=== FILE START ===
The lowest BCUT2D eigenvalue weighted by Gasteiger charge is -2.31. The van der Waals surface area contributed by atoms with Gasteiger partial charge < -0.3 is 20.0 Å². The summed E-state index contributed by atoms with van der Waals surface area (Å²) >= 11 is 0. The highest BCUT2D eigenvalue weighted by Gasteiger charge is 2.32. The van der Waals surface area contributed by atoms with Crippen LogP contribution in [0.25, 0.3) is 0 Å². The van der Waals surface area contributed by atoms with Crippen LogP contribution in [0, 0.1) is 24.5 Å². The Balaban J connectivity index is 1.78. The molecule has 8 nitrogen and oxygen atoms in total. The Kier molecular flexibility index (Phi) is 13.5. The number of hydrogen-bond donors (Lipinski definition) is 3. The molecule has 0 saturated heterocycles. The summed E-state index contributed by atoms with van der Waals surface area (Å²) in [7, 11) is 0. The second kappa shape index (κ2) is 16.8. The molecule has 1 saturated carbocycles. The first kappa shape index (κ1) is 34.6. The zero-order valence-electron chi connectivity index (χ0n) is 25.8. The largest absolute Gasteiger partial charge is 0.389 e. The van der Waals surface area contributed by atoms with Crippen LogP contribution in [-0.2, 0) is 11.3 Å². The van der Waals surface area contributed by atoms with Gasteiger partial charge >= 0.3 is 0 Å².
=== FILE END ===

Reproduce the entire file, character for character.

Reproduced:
The lowest BCUT2D eigenvalue weighted by Gasteiger charge is -2.31. The van der Waals surface area contributed by atoms with Gasteiger partial charge < -0.3 is 20.0 Å². The summed E-state index contributed by atoms with van der Waals surface area (Å²) >= 11 is 0. The highest BCUT2D eigenvalue weighted by Gasteiger charge is 2.32. The van der Waals surface area contributed by atoms with Crippen LogP contribution in [0.25, 0.3) is 0 Å². The van der Waals surface area contributed by atoms with Crippen LogP contribution in [0, 0.1) is 24.5 Å². The Balaban J connectivity index is 1.78. The molecule has 8 nitrogen and oxygen atoms in total. The Kier molecular flexibility index (Phi) is 13.5. The number of hydrogen-bond donors (Lipinski definition) is 3. The molecule has 0 saturated heterocycles. The summed E-state index contributed by atoms with van der Waals surface area (Å²) in [7, 11) is 0. The second kappa shape index (κ2) is 16.8. The molecule has 1 saturated carbocycles. The first kappa shape index (κ1) is 34.6. The zero-order valence-electron chi connectivity index (χ0n) is 25.8. The largest absolute Gasteiger partial charge is 0.389 e. The van der Waals surface area contributed by atoms with Crippen LogP contribution in [-0.2, 0) is 11.3 Å². The van der Waals surface area contributed by atoms with Gasteiger partial charge >= 0.3 is 0 Å².